CEO Roundup—Making the scene; ride-hailing for the ailing

Surkus is an app that matches demographically desirable civilians with club promoters, marketers and other clients.

Getting seen on the party scene

Who doesn’t want to party with beautiful people? That’s the success strategy behind Surkus, an app that connects demographically desirable civilians—including "aspiring models, actors-in-waiting and social media dwarf stars"—with club promoters, marketers and other companies willing to pay for an attractive human “garnish” at their events, according to The New York Times. Members can earn as much as $100 for several hours of hanging around a nightclub. Surkus takes as much as 50% of the fee. Founded by Stephen George—who made a fortune working for Groupon—the platform already has 150,000 members who have attended 4,200 events for 750 clients, mainly in New York, Los Angeles, San Francisco, Chicago and Miami. Power users, George said, can earn $4,000 a year. But that’s not always the goal. Many say that being seen on the scene can promote their careers in a variety of ways. (The New York Times)

Lyft and Uber compete for $6B nonemergency medical transport market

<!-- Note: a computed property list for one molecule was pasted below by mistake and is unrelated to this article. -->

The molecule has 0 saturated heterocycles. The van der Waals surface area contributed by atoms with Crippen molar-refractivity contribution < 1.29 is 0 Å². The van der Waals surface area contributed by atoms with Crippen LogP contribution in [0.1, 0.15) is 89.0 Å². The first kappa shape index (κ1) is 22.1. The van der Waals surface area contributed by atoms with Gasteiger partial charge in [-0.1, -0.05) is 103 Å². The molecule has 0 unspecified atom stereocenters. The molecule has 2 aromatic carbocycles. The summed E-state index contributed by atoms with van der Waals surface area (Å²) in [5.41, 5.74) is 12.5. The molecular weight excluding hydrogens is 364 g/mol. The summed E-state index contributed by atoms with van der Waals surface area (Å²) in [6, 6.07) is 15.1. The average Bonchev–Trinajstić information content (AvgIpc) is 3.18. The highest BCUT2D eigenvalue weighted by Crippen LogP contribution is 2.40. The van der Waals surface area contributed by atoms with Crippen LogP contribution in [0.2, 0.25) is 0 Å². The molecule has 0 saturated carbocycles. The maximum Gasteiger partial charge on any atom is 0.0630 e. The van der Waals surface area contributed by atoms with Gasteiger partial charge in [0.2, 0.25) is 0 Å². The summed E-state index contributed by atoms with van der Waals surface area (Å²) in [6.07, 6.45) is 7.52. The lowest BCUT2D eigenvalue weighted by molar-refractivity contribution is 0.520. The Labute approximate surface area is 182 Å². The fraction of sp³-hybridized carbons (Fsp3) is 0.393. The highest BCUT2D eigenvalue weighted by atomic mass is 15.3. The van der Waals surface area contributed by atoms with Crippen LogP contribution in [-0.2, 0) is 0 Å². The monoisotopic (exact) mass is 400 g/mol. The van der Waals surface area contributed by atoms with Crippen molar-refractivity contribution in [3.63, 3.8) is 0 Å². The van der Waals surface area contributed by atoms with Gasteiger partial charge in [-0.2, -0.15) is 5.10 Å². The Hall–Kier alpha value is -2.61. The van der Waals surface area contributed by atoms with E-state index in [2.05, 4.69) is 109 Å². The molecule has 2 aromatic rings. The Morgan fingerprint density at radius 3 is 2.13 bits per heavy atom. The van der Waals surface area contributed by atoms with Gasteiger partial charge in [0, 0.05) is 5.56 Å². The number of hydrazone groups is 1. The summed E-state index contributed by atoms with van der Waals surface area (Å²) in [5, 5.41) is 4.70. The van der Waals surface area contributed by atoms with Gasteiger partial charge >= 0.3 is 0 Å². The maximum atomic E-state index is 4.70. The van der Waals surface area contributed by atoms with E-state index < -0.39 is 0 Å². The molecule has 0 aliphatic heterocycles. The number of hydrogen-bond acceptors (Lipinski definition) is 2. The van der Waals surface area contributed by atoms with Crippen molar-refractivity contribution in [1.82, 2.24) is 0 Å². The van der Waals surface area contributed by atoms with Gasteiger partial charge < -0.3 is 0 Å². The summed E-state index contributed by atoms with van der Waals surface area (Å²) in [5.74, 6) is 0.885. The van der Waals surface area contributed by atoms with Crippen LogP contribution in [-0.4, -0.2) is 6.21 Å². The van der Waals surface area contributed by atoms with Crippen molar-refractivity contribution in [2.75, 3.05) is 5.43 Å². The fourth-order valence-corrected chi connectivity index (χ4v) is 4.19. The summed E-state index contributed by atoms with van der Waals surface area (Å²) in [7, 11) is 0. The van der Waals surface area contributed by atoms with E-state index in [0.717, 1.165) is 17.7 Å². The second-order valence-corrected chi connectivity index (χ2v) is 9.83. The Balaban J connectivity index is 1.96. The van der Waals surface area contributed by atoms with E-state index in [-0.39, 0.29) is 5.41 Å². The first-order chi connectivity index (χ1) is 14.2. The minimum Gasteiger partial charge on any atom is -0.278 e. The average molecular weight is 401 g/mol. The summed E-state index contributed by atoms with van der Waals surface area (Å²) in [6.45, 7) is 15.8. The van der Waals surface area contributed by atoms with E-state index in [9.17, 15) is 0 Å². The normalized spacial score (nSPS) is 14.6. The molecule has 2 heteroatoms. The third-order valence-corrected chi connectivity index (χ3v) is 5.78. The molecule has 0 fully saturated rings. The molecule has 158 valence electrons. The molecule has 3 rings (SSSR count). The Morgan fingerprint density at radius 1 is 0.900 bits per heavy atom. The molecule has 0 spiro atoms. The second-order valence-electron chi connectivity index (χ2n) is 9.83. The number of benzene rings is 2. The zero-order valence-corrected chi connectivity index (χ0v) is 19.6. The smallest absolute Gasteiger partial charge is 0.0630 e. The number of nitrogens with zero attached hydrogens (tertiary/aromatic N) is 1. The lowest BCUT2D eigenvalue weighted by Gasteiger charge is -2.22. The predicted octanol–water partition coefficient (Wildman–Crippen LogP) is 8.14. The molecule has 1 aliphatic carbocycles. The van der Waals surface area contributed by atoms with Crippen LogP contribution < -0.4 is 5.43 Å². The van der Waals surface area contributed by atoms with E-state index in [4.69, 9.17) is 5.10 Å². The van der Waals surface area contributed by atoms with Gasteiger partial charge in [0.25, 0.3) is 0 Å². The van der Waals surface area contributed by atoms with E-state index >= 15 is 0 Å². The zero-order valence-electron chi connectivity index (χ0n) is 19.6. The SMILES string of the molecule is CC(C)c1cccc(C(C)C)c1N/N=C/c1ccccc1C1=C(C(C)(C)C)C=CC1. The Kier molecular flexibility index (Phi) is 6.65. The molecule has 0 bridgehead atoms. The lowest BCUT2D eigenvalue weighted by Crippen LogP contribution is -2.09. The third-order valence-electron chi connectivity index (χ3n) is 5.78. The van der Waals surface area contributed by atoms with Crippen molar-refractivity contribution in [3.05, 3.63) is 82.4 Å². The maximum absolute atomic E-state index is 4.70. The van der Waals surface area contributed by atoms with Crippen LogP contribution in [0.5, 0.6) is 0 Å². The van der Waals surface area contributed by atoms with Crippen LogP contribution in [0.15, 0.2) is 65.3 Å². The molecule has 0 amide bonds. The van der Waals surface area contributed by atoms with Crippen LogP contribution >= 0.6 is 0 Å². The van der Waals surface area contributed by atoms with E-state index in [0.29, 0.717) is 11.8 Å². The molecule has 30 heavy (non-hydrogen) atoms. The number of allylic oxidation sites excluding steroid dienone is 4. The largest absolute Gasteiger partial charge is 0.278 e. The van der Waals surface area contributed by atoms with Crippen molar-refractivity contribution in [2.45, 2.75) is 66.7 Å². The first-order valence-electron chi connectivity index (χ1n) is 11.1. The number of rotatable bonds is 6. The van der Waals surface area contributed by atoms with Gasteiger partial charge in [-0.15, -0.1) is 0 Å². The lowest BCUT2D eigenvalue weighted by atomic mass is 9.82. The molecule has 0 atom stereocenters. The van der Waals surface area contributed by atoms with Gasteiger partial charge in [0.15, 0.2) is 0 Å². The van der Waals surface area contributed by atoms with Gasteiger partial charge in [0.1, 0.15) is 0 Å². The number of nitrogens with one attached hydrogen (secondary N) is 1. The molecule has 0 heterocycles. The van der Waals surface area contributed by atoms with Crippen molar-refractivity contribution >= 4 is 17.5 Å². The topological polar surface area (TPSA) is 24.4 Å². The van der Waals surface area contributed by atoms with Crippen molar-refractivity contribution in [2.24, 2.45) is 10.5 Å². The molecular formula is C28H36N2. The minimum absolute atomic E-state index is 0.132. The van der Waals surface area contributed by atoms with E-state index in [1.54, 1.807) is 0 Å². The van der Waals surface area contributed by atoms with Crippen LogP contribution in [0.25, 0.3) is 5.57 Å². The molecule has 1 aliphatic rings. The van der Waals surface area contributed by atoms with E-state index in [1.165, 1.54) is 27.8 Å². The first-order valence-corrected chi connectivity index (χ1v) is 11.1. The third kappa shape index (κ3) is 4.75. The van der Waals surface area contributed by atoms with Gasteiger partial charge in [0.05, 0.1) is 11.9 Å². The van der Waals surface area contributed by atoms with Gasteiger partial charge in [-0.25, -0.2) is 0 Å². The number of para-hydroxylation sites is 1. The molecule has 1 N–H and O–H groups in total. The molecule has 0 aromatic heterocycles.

Getting patients to the doctor's office represents a big cost for many insurers—and, therefore, an attractive opportunity for ride-hailing firms Lyft and Uber, which to date have focused on robust consumers. Indeed, nonemergency medical transportation is a $6B market, according to CNBC—with most of that money going to cover the poor and elderly, who often don't have cars or can't drive. Medicare and Medicaid providers typically foot the bill. CareMore Health System began working with Lyft last year, allowing caregivers to schedule and monitor rides for their patients. The insurer found that over a three-month period in 2016, using the services reduced wait times by 30% and cost per ride by one-third compared traditional services like taxis. "We've saved more than $1 million in one year by shifting to Lyft," said Sachin Jain, CEO of CareMore. (CNBC)